Anyone who has spent time in a cabin on an isolated mountain lake knows it's an unforgettable experience. Not for everyone perhaps but being that deeply immersed in nature is like entering an entirely different world.
Self-isolation in the midst of pandemic shares little in common with that mountain retreat. It's more akin to house arrest. It is an obligation, not your idea of a good time. It carries burdens - uncertainty about the future of your loved ones, your friends, of course yourself, what awaits when the pandemic finally leaves in six or twelve or eighteen months. You can't come and go as you wish. You can't do what you wish. An outing is when you foray out, once every week or two, to replenish the pantry with staples, produce and other perishables.
Circumstances vary. Some do it alone, true isolation akin to solitary confinement. Some go through it with a loved one. Others share it with a family unit. Each brings its own stresses.
An Angus Reid survey finds that half of Canadian respondents report some deterioration in their mental health due to the pandemic. Ten per cent report "a lot" of mental deterioration.
New data paint a picture of a nation whose optimism and resilience has been literally depressed by the events of the last month-and-a-half.
Half of Canadians (50%) report a worsening of their mental health, with one-in-ten (10% overall) saying it has worsened “a lot”.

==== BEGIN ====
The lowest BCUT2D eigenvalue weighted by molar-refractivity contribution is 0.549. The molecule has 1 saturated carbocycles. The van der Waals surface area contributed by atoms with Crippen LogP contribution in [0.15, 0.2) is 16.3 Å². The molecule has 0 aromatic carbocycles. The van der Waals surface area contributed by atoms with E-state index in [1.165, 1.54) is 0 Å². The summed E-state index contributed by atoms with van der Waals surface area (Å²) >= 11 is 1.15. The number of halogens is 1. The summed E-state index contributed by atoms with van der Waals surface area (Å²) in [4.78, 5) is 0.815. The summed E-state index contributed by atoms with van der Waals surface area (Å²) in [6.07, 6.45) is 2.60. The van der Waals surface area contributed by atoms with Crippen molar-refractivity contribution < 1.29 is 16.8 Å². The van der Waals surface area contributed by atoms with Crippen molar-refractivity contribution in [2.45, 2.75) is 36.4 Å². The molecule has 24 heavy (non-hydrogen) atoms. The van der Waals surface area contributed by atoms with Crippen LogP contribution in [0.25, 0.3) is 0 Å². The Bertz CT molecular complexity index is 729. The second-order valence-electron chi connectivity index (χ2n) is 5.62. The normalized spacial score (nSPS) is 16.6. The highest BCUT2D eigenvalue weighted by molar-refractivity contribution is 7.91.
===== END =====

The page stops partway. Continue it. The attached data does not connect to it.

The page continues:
Asked to describe how they have been primarily feeling in recent weeks, Canadians are most likely to say they’re worried, (44%), anxious (41%) and bored (30%), although fully one-third (34%) also say they are “grateful”.
The combination of deteriorating mental health and ongoing financial troubles at the household level creates a portrait of how the nation is faring through the crisis.
Canadians fall into four main categories as part of the Angus Reid Institute’s COVID-19 Impact Index: those who are Managing Well mentally and financially, those who are Mentally Struggling, or Financially Struggling, and those who are Hardest Hit, feeling the effects of both factors worse than anyone else.The full report is available here.
Who knows how we'll cope in the months ahead. I think it's quite possible we will become inured to these impositions, perhaps less fearful, possibly even a bit more resilient as we learn we can and will survive this virus and its impacts. We will come around just as other populations have done in even more dangerous, more stressful and more uncertain times in the past.
The good news from the Angus Reid report - three-quarters of respondents no matter in which group they fall believe it is too soon to lift restrictions on businesses and public gatherings.